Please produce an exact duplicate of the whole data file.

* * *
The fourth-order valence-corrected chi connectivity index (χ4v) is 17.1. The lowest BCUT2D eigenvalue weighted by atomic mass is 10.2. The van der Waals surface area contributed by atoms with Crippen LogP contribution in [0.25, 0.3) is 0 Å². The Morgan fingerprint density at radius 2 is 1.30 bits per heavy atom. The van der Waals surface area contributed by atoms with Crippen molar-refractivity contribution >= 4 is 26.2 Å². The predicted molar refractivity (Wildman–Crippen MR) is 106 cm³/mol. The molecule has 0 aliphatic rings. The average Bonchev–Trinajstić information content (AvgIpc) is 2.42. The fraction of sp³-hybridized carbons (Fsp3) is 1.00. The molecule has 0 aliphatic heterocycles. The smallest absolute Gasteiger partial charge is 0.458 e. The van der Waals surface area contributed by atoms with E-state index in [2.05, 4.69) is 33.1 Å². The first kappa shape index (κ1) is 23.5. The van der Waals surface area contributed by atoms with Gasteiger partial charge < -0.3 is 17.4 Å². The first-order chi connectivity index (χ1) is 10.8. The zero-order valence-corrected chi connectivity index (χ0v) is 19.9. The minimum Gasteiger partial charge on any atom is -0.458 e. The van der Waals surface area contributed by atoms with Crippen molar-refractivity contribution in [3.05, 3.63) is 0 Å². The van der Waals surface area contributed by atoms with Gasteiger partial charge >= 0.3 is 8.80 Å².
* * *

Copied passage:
The fourth-order valence-corrected chi connectivity index (χ4v) is 17.1. The lowest BCUT2D eigenvalue weighted by atomic mass is 10.2. The van der Waals surface area contributed by atoms with Crippen LogP contribution in [0.25, 0.3) is 0 Å². The Morgan fingerprint density at radius 2 is 1.30 bits per heavy atom. The van der Waals surface area contributed by atoms with Crippen molar-refractivity contribution >= 4 is 26.2 Å². The predicted molar refractivity (Wildman–Crippen MR) is 106 cm³/mol. The molecule has 0 aliphatic rings. The average Bonchev–Trinajstić information content (AvgIpc) is 2.42. The fraction of sp³-hybridized carbons (Fsp3) is 1.00. The molecule has 0 aliphatic heterocycles. The smallest absolute Gasteiger partial charge is 0.458 e. The van der Waals surface area contributed by atoms with E-state index in [2.05, 4.69) is 33.1 Å². The first kappa shape index (κ1) is 23.5. The van der Waals surface area contributed by atoms with Gasteiger partial charge < -0.3 is 17.4 Å². The first-order chi connectivity index (χ1) is 10.8. The zero-order valence-corrected chi connectivity index (χ0v) is 19.9. The minimum Gasteiger partial charge on any atom is -0.458 e. The van der Waals surface area contributed by atoms with Crippen molar-refractivity contribution in [3.05, 3.63) is 0 Å². The van der Waals surface area contributed by atoms with Gasteiger partial charge >= 0.3 is 8.80 Å².